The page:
Mantle cell lymphoma (MCL) is a subtype of B-cell non-Hodgkin lymphoma which represents about 6% of all non-Hodgkin lymphomas. Extra-nodal involvement is well described and may be present in the bone marrow, blood, and gastrointestinal (GI) tract. Most GI tract involvement presents as a single lesion. Rarely, multiple polyps may be present throughout the entire GI tract suggesting multiple lymphomatous polyposis (MLP). We present a rare case of MCL with MLP and widespread metastases. Patient is a 75 year old male who presented with melena along with intermittent hematochezia. He reported fatigue but no fever, night sweats, or weight loss. He was noted to have a significant drop in his hemoglobin from 14g/dL to 9g/dL. Patient underwent colonoscopy and esophagogastroduodenoscopy (EGD) to rule out any inflammatory or malignant etiology. EGD revealed duodenal nodularity and the colonoscopy revealed significant nodularity in the rectum, transverse colon, right colon, ileocecal valve, and terminal ileum. Several biopsies were obtained during EGD and colonoscopy. Pathology reports were consistent with mantle cell lymphoma. Immuno-histochemical markers of samples obtained during colonoscopy were positive for CD5, CD20, Cyclin D1 and negative for CD3 and CD 10. Ki-67 was also positive. Patient was referred to an oncologist who ordered a bone marrow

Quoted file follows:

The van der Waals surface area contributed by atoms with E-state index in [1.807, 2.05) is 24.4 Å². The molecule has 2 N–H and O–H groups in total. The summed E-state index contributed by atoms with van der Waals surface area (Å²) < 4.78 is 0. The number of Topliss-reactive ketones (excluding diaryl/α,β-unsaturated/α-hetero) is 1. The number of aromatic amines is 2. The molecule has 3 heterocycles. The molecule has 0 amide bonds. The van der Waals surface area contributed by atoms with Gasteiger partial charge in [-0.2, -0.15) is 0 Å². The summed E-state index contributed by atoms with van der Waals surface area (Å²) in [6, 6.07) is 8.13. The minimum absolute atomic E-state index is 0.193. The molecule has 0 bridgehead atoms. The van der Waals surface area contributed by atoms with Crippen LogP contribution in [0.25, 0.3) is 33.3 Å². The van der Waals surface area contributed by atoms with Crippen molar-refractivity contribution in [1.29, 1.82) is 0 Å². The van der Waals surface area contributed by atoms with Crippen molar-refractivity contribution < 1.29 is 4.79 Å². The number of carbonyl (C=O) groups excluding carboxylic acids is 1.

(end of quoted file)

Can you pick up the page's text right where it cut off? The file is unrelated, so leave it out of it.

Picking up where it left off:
[2398C] Atypical lymphoid infiltrate involving colonic mucosa (H&E stain, 20X).

biopsy and a PET-CT scan. Bone marrow was positive for mantle cell lymphoma involvement. PETCT revealed extensive hypermetabolic lymphomatous adenopathy throughout the neck including the nasopharynx, tonsils, chest, spleen, GI tract, and pelvis. The mantle cell lymphoma international prognostic index score was 3 indicating a poor prognosis. Patient will be undergoing chemotherapy with Bendamustine and Rituximab. Extra-nodal involvement of the GI tract is a well-recognized entity of mantle cell lymphoma. However, multiple lymphomatous polyposis is an uncommon presentation. GI symptoms may include abdominal pain, obstruction, or hematochezia. To confirm the diagnosis detection, either immunohistochemistry (IHC) or fluorescence in situ hybridization (FISH) of chromosomal translocation t[11;14] is necessary. Treatment is based on chemotherapy and is similar to any other mantle cell lymphoma. Chemotherapy regimens include cytarabine, rituximab, and autologous stem cell transplantation as bone marrow infiltration can be seen in up to 66% of the patients. Prognosis remains poor in advanced mantle cell lymphoma.

2399 Pouchitis Caused by Salmonella Braenderup Infection Brett Styskel, MD, Anam Khan, MD, Suneal Agarwal, MD. Baylor College of Medicine, Houston, TX

[2398A] Endoscopic findings revealed multiple nodular lesions in transverse colon.

[2398B] Lymphocytes of atypical lymphoid infiltrate show positive cytoplasmic staining with the immunohistochemical stain for CD20 (a B lymphocyte marker) (Immunohistochemical stain, 20X).